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Are cyber war exclusions fit for purpose?

A special Insurance Day podcast looks at whether new cyber war wordings create clarity or confusion and what it means for the future of the market

Mandatory wordings seek to bring clarity to contracts over what is and is not covered; but while there is consensus that exclusions are necessary, there is disagreement over how they are best achieved

War is commonly excluded from many lines of business, including marine and aviation and property – where the potential losses are simply far too great to be included in normal coverage – so it makes sense the same applies to cyber, where the risk of accumulative events is already well known.

The debate has been thrust into the limelight by the introduction earlier this year of Lloyd’s exclusions for cyber war and state-backed attacks. The mandatory wording seeks to bring clarity to contracts as to what is and is not covered.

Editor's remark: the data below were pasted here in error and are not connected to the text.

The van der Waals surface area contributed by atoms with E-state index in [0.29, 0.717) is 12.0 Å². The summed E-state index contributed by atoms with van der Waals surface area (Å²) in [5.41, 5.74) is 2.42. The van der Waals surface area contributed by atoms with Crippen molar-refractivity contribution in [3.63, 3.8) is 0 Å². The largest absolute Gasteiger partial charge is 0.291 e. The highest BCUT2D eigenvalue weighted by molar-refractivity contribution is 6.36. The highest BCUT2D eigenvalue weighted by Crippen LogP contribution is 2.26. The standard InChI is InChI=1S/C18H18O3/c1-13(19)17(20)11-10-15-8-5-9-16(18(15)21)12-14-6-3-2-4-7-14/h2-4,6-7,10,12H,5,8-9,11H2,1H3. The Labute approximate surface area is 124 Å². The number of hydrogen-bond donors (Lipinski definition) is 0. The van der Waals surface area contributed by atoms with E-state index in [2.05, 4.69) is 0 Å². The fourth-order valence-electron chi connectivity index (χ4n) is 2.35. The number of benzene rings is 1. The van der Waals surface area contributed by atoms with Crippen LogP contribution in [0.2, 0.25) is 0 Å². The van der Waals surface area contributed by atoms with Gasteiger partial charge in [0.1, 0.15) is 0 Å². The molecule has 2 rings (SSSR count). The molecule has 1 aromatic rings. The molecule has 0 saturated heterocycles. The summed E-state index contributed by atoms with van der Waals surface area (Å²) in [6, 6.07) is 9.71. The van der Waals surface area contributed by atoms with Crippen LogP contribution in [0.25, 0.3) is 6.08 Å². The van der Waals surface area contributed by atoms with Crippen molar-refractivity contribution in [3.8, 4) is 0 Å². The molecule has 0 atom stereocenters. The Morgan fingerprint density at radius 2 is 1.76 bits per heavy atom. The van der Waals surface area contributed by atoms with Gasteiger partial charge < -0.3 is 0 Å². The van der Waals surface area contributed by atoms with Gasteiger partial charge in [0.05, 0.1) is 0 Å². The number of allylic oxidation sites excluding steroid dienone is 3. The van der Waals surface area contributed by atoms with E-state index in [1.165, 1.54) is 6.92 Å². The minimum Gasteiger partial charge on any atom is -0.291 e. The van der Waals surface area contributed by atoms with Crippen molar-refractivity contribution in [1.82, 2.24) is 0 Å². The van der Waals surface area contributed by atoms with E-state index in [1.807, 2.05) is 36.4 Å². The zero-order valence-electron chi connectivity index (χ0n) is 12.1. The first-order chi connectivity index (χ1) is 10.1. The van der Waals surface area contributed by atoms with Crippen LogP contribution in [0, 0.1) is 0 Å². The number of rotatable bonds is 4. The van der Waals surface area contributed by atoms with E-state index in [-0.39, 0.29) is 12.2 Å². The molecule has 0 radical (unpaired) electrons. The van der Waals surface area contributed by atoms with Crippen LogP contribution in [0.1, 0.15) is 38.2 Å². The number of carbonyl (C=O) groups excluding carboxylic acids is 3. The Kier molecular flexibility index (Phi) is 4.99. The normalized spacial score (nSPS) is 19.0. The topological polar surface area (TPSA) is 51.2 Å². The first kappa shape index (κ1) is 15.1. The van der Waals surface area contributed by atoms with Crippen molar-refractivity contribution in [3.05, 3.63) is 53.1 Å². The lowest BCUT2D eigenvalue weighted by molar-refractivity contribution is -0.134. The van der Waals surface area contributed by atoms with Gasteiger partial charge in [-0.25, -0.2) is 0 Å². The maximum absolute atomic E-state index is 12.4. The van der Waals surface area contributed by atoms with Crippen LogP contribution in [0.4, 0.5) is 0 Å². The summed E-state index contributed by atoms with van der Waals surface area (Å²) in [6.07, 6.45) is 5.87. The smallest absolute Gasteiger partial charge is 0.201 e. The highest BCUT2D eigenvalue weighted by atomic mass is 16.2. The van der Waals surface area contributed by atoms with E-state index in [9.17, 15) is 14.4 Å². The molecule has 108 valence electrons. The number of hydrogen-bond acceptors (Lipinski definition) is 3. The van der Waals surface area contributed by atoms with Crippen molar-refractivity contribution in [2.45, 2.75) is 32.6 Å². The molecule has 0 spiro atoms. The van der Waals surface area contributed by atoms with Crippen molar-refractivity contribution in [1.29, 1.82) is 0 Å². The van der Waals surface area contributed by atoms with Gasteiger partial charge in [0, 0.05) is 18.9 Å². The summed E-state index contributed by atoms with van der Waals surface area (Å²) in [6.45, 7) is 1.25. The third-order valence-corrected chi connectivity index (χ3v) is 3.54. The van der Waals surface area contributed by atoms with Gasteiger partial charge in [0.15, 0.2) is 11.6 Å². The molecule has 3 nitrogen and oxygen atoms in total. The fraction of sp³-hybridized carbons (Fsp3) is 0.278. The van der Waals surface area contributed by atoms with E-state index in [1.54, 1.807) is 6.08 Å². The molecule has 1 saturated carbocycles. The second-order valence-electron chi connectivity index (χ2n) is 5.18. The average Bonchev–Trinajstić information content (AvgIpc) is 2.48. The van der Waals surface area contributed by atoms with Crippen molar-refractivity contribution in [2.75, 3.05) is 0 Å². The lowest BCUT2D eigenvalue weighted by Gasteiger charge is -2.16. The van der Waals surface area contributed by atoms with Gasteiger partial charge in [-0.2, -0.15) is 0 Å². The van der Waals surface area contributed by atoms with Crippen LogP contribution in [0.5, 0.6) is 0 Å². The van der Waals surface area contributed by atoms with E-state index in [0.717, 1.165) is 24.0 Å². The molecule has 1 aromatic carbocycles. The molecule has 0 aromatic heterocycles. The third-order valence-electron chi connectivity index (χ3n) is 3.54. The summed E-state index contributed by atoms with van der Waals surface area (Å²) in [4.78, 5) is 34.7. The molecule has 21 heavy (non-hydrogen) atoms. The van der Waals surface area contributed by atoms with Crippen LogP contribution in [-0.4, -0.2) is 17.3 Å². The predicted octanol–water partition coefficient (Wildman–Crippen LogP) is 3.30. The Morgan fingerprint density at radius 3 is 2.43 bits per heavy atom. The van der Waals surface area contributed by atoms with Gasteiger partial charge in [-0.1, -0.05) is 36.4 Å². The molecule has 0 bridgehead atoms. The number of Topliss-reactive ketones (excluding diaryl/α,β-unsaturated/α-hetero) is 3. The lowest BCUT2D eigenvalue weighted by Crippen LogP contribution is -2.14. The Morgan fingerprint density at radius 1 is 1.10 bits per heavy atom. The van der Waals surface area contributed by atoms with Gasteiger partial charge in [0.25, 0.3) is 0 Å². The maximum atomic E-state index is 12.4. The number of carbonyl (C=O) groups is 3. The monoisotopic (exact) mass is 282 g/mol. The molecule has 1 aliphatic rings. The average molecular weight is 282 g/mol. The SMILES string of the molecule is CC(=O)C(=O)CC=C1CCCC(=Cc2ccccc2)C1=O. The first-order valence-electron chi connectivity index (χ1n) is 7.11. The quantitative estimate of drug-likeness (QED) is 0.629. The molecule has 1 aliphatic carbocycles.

But while there is consensus that war exclusions are fundamental to the sustainability of the cyber market, there is also plenty of disagreement about how best this is achieved.

Cyber war is a uniquely grey area, where anonymity can make attribution difficult and where attacks have the potential to spread far beyond their intended targets.

This debate was highlighted by the recent tussle over carve-backs for collateral damage. Multiple brokers have been pushing some of this risk to be reincluded, arguing the exclusions made cover less relevant and attractive. On the other side, carriers have argued collateral war is far beyond the scope of what cyber policies were ever meant to cover.

For Insurance Day’s special report on cyber risk, deputy editor, Francis Churchill, spoke to Julian Miller, partner at DAC Beachcroft and one of the leading experts in cyber war wordings, about whether these new wordings are creating clarity or confusion, and what it all means for the future of the cyber market.


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